Place Branding and Public Diplomacy

, Volume 15, Issue 4, pp 238–243 | Cite as

National stereotype effects on high versus low-contact service expectations: branding Indonesia

  • Michael ChattalasEmail author
  • Irawati T. Priyanti
  • Adi Zakaria Afiff
Original Article


This paper is, to the best of our knowledge, the first to explore the impact of national stereotype contents (perceived warmth and perceived competence) associated with a service product’s country-of-origin, as regards high versus low-contact service type. Specifically, our first field experiment tests for the differential effect of perceived warmth and perceived competence on service quality expectations by US consumers of high-contact versus low-contact telecommunication services originating from the emerging Asian nation of Indonesia versus that of the emerged Asian economy of Japan. A follow-up study tested the effects of priming competence and warmth via online-video advertisements on US consumer evaluations of Indonesian telecommunication services. Results of our studies converge toward a more robust positive effect of both primed and unprimed competence (vs. warmth) perceptions on service evaluations across high and low-contact services. This paper marks a contribution to public diplomacy, the managing of country image and nation-branding, with practical implications to industry and government efforts to effectively market emerging nation-brands to worldwide customers and investors.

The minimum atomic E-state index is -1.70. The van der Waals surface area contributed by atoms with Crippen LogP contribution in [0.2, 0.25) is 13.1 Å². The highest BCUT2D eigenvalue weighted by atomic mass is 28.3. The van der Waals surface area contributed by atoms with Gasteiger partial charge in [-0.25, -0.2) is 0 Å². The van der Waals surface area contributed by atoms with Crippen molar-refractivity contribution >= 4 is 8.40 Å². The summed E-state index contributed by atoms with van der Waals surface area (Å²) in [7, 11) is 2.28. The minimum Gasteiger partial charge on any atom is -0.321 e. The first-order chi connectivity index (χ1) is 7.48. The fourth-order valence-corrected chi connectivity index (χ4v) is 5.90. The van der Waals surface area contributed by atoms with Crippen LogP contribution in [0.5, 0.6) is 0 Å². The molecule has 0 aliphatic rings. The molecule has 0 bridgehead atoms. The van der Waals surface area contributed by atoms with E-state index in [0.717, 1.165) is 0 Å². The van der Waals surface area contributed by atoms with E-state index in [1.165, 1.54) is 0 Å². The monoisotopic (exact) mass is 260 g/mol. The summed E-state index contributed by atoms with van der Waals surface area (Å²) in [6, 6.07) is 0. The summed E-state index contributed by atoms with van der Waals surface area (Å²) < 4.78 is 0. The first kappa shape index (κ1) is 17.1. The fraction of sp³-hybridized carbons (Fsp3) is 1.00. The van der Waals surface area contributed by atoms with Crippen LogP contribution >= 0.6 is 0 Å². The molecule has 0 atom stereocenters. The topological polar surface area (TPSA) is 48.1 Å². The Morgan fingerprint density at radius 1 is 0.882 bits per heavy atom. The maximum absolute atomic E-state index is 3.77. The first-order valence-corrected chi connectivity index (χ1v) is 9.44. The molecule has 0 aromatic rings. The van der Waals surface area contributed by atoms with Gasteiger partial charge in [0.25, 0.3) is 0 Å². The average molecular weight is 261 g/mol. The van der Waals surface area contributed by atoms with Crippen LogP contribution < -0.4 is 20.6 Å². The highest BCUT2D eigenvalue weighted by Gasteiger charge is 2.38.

Country-of-origin Nation-branding Stereotypes Warmth Competence Services 



The authors thank the two anonymous reviewers, and the editors, Don Dioko and Robert Govers for their contribution. An earlier version of this paper was presented at the Third Annual Conference of the International Place Branding Association (IPBA) in Macau, China where it received the AJ Hackett Best Paper Award.


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Copyright information

© Springer Nature Limited 2019

Authors and Affiliations

  • Michael Chattalas
    • 1
    Email author
  • Irawati T. Priyanti
    • 2
  • Adi Zakaria Afiff
    • 3
  1. 1.Department of Marketing & International Business, Leon Hess School of BusinessMonmouth UniversityWest Long BranchUSA
  2. 2.Ministry of Communications & Information TechnologyJakartaIndonesia
  3. 3.Department of Management, Faculty of Economics & BusinessUniversity of IndonesiaJakartaIndonesia

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